Step Two: Community
Academic integrity is strongly correlated with a sense of community. Distance learners are particularly susceptible to feelings of isolation that weaken students’ attachment to academic honor codes and learning objectives. Despite the perception that community is difficult to cultivate online, discussion boards and collaborative projects – along with real time (synchronous) sessions – can help foster a sense of camaraderie that makes honor codes and academic integrity proclamations more meaningful. Specific reminders and affirmative statements to uphold academic integrity can also be effective barriers to cheating, particularly when given prior to completing an assessment or turning in an assignment. The more students feel connected to one another, the less motivated they are to engage in deviant behavior.
Again, understanding motivations for academic dishonesty is essential. Just as instructors and instructional designers need appropriate signals and incentives from administrators to create courses that are less susceptible to cheating, learners require cues and explanations that link academic integrity to their coursework. Many students are motivated to cheat out of feelings of competition, apathy or fear. Recognizing and addressing these feelings within the context of specific learning objectives will allow students to understand not only what academic integrity is, but also how it relates to their learning. Too often students are left with the impression that the end of an assessment is a grade, or that not perfecting an assignment on the first attempt is failure. Continual reinforcement of the concept of academic integrity as a shared value and integral part of education can help foster a sense of community and engender purpose in learning.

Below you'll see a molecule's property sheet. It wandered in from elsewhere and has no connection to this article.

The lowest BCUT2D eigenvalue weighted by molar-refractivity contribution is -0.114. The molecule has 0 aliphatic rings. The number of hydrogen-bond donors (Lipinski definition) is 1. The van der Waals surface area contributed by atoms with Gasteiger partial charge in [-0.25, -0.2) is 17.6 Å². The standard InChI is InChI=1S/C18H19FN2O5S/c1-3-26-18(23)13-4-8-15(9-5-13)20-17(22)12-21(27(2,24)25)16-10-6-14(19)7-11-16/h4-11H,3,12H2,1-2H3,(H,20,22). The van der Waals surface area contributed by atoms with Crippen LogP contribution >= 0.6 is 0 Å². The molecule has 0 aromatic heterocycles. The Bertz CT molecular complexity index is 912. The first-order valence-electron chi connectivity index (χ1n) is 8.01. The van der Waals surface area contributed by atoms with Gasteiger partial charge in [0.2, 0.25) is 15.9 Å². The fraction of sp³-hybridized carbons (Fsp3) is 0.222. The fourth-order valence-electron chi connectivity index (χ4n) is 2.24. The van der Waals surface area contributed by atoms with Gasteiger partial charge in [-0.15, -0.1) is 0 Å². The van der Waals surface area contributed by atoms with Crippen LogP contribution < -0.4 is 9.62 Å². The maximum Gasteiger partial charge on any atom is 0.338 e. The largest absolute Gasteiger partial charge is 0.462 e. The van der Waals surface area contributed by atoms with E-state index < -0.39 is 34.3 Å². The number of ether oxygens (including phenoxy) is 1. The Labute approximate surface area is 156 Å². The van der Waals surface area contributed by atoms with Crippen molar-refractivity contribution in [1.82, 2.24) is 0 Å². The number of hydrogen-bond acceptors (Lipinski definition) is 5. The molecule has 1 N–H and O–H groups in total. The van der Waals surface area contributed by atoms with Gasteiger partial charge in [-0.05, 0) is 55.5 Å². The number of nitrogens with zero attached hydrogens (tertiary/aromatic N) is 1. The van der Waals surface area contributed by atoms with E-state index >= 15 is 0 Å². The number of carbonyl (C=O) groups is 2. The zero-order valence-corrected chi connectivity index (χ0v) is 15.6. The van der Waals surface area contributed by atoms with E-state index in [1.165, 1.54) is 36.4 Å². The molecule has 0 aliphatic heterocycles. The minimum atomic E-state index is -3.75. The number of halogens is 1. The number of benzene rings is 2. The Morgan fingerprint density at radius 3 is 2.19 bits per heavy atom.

Step Three: Technology